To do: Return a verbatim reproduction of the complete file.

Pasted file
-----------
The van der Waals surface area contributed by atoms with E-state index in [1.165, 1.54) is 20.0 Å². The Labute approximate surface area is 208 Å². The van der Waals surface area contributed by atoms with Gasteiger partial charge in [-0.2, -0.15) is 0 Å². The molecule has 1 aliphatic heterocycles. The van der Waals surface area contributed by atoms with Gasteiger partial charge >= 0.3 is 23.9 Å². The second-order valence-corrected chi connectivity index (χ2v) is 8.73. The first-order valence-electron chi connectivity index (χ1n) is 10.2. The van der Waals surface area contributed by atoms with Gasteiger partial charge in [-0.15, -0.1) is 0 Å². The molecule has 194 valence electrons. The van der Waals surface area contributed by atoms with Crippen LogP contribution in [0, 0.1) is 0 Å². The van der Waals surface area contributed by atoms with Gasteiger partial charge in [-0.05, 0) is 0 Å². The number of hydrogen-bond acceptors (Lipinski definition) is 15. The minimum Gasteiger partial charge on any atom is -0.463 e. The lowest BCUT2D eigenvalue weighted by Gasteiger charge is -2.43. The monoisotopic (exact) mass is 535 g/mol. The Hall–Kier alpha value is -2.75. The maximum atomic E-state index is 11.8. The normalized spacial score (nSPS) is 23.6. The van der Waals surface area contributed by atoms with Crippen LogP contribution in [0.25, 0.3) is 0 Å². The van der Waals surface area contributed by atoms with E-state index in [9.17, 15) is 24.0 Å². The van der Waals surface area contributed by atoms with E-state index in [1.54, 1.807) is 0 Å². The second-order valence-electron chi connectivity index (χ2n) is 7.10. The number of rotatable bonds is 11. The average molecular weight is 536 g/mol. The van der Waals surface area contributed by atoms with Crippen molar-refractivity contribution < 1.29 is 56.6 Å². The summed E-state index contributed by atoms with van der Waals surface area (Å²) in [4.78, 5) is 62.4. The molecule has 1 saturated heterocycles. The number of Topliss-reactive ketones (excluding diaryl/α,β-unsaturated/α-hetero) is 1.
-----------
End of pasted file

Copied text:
The van der Waals surface area contributed by atoms with E-state index in [1.165, 1.54) is 20.0 Å². The Labute approximate surface area is 208 Å². The van der Waals surface area contributed by atoms with Gasteiger partial charge in [-0.2, -0.15) is 0 Å². The molecule has 1 aliphatic heterocycles. The van der Waals surface area contributed by atoms with Gasteiger partial charge >= 0.3 is 23.9 Å². The second-order valence-corrected chi connectivity index (χ2v) is 8.73. The first-order valence-electron chi connectivity index (χ1n) is 10.2. The van der Waals surface area contributed by atoms with Gasteiger partial charge in [-0.15, -0.1) is 0 Å². The molecule has 194 valence electrons. The van der Waals surface area contributed by atoms with Crippen LogP contribution in [0, 0.1) is 0 Å². The van der Waals surface area contributed by atoms with Gasteiger partial charge in [-0.05, 0) is 0 Å². The number of hydrogen-bond acceptors (Lipinski definition) is 15. The minimum Gasteiger partial charge on any atom is -0.463 e. The lowest BCUT2D eigenvalue weighted by Gasteiger charge is -2.43. The monoisotopic (exact) mass is 535 g/mol. The Hall–Kier alpha value is -2.75. The maximum atomic E-state index is 11.8. The normalized spacial score (nSPS) is 23.6. The van der Waals surface area contributed by atoms with Crippen LogP contribution in [0.25, 0.3) is 0 Å². The van der Waals surface area contributed by atoms with E-state index in [9.17, 15) is 24.0 Å². The van der Waals surface area contributed by atoms with E-state index in [1.54, 1.807) is 0 Å². The second-order valence-electron chi connectivity index (χ2n) is 7.10. The number of rotatable bonds is 11. The average molecular weight is 536 g/mol. The van der Waals surface area contributed by atoms with Crippen molar-refractivity contribution < 1.29 is 56.6 Å². The summed E-state index contributed by atoms with van der Waals surface area (Å²) in [4.78, 5) is 62.4. The molecule has 1 saturated heterocycles. The number of Topliss-reactive ketones (excluding diaryl/α,β-unsaturated/α-hetero) is 1.